options. The SQL::Abstract module is loaded on demand.

	   my $result = $db->select($table, \@fields, \%where, \@order);
	   my $result = $db->insert($table, \%fieldvals || \@values);
	   my $result = $db->update($table, \%fieldvals, \%where);
	   my $result = $db->delete($table, \%where);

	   for ($result->hashes) { ... }

   Complete examples
       select

	   my @tickets = $db->select(
	       'tickets', '*', {
		   requestor => 'inna',
		   worker    => ['nwiger', 'rcwe', 'sfz'],
		   status    => { '!=', 'completed' }
	       }
	   )->hashes;

       insert

       If you already have your data as a hash, inserting becomes much easier:

	   $db->insert('people', \%data);

       Instead of:

	   $db->query(
	       q[
		   INSERT
		   INTO people (name, phone, address, ...)
		   VALUES (??)
	       ],
	       @data{'name', 'phone', 'address', ... }
	   );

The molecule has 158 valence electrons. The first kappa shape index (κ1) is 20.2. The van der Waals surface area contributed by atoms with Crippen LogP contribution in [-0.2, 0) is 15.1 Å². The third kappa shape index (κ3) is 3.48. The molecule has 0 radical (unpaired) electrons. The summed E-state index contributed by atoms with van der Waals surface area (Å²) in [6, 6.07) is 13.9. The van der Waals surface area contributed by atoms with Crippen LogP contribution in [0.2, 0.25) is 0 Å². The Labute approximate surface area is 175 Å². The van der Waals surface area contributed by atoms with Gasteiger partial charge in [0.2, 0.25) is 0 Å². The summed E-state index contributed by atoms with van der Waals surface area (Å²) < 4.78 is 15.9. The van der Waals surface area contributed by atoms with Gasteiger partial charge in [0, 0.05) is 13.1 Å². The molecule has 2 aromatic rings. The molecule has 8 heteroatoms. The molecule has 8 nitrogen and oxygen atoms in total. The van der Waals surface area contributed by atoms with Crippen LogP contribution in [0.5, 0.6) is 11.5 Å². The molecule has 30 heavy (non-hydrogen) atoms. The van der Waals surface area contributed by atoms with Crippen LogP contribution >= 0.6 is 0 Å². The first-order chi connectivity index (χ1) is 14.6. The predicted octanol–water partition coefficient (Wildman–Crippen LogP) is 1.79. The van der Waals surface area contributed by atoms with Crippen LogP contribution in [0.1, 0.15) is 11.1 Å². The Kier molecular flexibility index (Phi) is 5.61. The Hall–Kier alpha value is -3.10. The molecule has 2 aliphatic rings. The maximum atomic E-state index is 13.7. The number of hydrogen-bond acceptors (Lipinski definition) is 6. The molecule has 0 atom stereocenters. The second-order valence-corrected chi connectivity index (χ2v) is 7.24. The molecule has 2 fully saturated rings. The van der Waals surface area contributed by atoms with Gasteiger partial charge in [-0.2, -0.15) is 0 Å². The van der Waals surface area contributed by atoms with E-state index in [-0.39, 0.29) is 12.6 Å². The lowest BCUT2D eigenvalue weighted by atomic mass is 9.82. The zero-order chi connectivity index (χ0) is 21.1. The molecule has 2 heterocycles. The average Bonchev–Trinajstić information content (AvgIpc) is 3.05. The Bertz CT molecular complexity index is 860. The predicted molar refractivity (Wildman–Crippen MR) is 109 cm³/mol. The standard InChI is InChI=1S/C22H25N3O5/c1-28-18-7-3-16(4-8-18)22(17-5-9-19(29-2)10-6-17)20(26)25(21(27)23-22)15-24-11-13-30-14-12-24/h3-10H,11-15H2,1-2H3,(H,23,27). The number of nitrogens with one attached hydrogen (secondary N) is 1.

update, delete

	   $db->update(
	       'tickets', {
		   worker    => 'juerd',
		   status    => 'completed'
	       },
	       { id => $id }
	   )

	   $db->delete('tickets', { id => $id });

       where

       The "where" method is not wrapped directly, because it doesn't generate a query and thus
       doesn't really have anything to do with the database module.

       But using the "abstract" property, you can still easily access it:

	   my $where = $db->abstract->where({ foo => $foo });

EXAMPLES WITH DBIx::XHTML_Table
       If you have DBIx::XHTML_Table installed, you can use the result methods "xto" and "html".

       You should read DBIx::XHTML_Table. These examples are not enough to fully understand what
       is going on. When reading that documentation, note that you don't have to pass hash
       references to DBIx::Simple's methods. It is supported, though.

       DBIx::XHTML_Table is loaded on demand.

   Overview
       To print a simple table, all you have to do is:

	   print $db->query('SELECT * FROM foo')->html;

       Of course, anything that produces a result object can be used. The same thing using the
       abstraction method "select" would be: